Novel pleiotropic effects of bioactive phospholipids in human lung cancer metastasis
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Gabriela Schneider1, Zachariah Payne Sellers1, Kamila Bujko1, Sham S. Kakar2, Magda Kucia1,3 and Mariusz Z. Ratajczak1,3
1Stem Cell Institute at James Graham Brown Cancer Center, University of Louisville, Louisville, Kentucky, USA
2Department of Physiology and James Graham Brown Cancer Center, University of Louisville, Louisville, Kentucky, USA
3Department of Regenerative Medicine, Medical University of Warsaw, Warsaw, Poland
Mariusz Z. Ratajczak, email: firstname.lastname@example.org
Gabriela Schneider, email: email@example.com
Keywords: bioactive phospholipids, priming, HGF/SF, lung cancer, metastasis
Received: March 03, 2017 Accepted: April 15, 2017 Published: April 27, 2017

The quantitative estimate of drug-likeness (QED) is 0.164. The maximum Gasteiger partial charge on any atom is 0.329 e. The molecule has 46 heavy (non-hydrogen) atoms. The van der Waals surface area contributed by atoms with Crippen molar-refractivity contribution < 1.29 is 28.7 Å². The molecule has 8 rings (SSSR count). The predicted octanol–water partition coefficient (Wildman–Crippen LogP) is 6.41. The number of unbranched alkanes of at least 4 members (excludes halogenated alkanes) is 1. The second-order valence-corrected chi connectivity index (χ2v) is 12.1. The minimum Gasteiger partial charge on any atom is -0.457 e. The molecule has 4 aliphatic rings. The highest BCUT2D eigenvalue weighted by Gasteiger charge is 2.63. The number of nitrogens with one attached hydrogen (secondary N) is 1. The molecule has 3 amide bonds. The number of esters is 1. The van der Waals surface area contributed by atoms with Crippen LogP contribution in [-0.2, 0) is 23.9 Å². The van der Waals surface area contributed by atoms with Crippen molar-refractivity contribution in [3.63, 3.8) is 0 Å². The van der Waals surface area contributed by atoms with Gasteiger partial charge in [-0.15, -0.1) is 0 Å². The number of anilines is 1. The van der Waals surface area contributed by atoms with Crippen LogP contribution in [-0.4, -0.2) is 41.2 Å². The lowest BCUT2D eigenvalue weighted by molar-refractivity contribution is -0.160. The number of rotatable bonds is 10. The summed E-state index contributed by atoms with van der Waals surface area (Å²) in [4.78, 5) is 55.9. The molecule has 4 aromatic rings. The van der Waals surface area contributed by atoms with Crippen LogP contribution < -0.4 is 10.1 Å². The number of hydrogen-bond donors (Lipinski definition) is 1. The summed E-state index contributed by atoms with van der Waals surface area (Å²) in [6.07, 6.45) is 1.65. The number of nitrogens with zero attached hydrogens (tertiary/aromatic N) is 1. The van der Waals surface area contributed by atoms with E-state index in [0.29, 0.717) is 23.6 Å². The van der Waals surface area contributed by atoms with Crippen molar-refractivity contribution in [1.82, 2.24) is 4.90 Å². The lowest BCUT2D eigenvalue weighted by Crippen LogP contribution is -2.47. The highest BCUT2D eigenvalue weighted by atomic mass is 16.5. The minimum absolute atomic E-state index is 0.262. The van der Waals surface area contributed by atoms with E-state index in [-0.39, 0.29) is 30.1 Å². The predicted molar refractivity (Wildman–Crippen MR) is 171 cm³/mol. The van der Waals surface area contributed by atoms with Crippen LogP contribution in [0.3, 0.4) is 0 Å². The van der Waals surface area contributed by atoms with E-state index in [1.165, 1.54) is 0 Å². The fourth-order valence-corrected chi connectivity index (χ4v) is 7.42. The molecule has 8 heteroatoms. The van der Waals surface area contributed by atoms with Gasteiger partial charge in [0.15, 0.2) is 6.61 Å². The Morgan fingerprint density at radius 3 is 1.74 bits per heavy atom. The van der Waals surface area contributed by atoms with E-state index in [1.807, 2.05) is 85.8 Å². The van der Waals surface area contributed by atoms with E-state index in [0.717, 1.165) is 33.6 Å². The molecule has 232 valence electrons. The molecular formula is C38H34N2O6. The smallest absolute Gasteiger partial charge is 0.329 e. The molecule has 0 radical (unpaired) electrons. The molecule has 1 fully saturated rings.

We previously proposed that one of the unwanted side effects of chemotherapy and radiotherapy is the increase in several peptide- and non-peptide based chemoattractants in damaged tissues, leading to induction of a prometastatic microenvironment for remaining cancer cells. Herein, we turned out our attention to a potential role of bioactive phospholipids (BphsLs), such as sphingosine-1-phosphate (S1P), ceramide-1-phosphate (C1P), lysophosphatidylcholine (LPC), and lysophosphatidic acid (LPA) in lung cancer (LC) metastasis. We report that LC cells express several functional BphL receptors (for S1P, LPC, and LPA) as well as several enzymes involved in their metabolism and that BphsLs are potent chemokinetic and adhesion factors for these cells. We also demonstrate for the first time the novel role of C1P as a prometastatic factor in LC cells. In addition to their chemokinetic activities, BphsLs also sensitize or prime the chemotactic responsiveness of LC cells to known prometastatic factors such as hepatocyte growth factor/scatter factor (HGF/SF). Thus, for the first time we demonstrate a prometastatic effect that is based on the priming of a cell’s responsiveness to chemotactic factors by chemokinetic factors. To our surprise, none of the bioactive lipids induced proliferation of LC cells or ameliorated toxic effects of vincristine treatment. Interestingly, BphsLs increase adhesion of LC cells to bone marrow-derived stromal cells and stimulate these cells to release ExNs, which additionally increase LC cell motility. In conclusion, our results show that BphsLs are important modulators of prometastatic environment. Therefore, their inhibitors could be considered as potential anti-metastatic drug candidates to be included as a part of post radio- and/or chemo- therapy treatment.
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